“There is a single light of science. To brighten it anywhere is to brighten it everywhere.” – Isaac Asimov
You cannot stand what I’ve become
You much prefer the gentleman I was before
I was so easy to defeat, I was so easy to control
I didn’t even know there was a war
– Leonard Cohen, There is a War
“Pick a side, we’re at war.”
– Steven Colbert, The Colbert Report
Recently, both Tyler Cowen in response to the letter establishing consensus on the presence of AI extinction risk, and Marc Andreessen on the topic of the wide range of AI dangers and upsides, have come out with posts whose arguments seem bizarrely poor.
These are both excellent, highly intelligent thinkers. Both clearly want good things to happen to humanity and the world. I am confident they both mean well. And yet.
So what is happening?
My theory is they and similar others believe discourse in 2023 cannot handle nuance.
Instead, effectively there is a single Dial of
Destiny Progress, based on the extent our civilization places restrictions, requires permissions and places strangleholds on human activity, from AI to energy to housing and beyond.
If we turn this dial down, and slow or end such progress across the board, our civilization will perish. If you turn the dial up, we will prosper.
In this view, any talk of either extinction risks or other AI downsides is functionally an argument for turning the dial down, saying Boo Progress, when we instead desperately need it turn the dial up, and say Yay Progress.
It would, again in this view, be first best to say Yay Progress in most places, while making a careful narrow exception that lets us guard against extinction risks. Progress is no use if you are dead.
Alas, this is too nuanced, and thus impossible. Trying will not result in the narrow thing that would protect us. Instead, trying turns the dial down which does harm everywhere, and also does harm within AI because the new rules will favor insiders and target mundane utility without guarding against danger, and the harms you do elsewhere inhibit sane behavior.
Thus, the correct thing to do is shout Yay Progress from the rooftops, by whatever means are effective. One must think in terms of the effects of the rhetoric on the dial and the vibe, not on whether the individual points track underlying physical reality. Caring about individual points and how they relate to physical reality, in this model, is completely missing the point.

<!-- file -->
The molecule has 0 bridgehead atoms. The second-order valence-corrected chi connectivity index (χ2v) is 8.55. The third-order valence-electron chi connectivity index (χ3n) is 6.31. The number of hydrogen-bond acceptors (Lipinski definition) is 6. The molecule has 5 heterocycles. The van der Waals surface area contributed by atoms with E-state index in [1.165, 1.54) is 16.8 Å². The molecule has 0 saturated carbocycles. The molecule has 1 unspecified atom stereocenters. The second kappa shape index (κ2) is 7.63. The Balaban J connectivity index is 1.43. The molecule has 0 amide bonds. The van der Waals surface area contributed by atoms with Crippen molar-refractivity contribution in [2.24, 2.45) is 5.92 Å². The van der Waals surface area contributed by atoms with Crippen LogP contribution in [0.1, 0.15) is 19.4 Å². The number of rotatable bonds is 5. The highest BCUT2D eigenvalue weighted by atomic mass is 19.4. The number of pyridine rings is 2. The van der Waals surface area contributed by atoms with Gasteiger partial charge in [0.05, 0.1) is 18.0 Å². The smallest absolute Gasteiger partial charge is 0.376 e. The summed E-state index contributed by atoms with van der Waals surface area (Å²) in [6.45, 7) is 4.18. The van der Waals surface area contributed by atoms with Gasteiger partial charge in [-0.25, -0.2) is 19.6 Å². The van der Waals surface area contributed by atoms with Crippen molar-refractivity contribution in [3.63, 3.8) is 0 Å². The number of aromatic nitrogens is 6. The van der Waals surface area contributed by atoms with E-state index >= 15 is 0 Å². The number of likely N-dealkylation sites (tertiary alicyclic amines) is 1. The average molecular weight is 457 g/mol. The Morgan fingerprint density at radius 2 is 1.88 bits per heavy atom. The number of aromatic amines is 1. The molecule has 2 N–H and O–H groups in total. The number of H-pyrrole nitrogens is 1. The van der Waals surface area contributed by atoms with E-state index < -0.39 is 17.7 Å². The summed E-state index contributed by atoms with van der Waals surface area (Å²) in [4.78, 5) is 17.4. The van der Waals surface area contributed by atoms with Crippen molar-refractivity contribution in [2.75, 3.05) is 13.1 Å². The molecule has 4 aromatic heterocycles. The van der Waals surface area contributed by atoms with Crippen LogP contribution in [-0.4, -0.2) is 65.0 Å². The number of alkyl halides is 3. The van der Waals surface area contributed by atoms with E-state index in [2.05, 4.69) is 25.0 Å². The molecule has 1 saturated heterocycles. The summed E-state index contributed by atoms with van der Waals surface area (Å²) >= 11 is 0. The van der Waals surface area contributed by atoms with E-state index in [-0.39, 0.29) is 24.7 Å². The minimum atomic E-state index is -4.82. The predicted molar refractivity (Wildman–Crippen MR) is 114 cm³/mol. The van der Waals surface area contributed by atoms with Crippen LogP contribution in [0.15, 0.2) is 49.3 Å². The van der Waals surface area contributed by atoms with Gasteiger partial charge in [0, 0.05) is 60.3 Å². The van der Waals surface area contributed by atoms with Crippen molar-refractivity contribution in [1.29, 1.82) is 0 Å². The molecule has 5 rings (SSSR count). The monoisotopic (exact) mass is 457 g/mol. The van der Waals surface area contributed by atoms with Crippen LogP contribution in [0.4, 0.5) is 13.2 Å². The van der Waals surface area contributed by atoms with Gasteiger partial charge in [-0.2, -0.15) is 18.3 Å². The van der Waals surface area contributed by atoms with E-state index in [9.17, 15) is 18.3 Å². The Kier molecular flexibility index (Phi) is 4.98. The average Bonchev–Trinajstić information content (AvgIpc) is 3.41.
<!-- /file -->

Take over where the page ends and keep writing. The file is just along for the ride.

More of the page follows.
This doesn’t imply there is nothing to be done to reduce extinction risks. Tyler Cowen in particular has supported at least technical private efforts to do this. Perhaps people in National Security or high in government, or various others who could help, could have their minds changed in good directions that would let us do nuanced useful things. But such efforts must be done quietly, among the cognoscenti and behind the scenes, a la ‘secret congress.’
While I find this model incomplete, and wish for higher epistemic standards throughout, I agree that in practice this single Dial of Progress somewhat exists.
Also Yay Progress.
Robin Hanson explicitly endorses the maximalist Yay Progress position. He expects this will result in lots of change, including the replacement of biological humans with machine-based entities that are very different from us and mostly do not share many of our values, in a way that I would consider human extinction. He considers such machines to be our descendants, and considers the alternative worse..
This post fleshes out the model, its implications, and my view of both.
Consider a Dial
What if, like the metaphorical single light of science, there was also a single knob of (technological, scientific, economic) progress?
Collectively, the sum of little decisions, the lever is moved.
If we turn the dial up, towards Yay Progress, we get more progress.
If we turn the dial down, towards Boo Progress, we get less progress.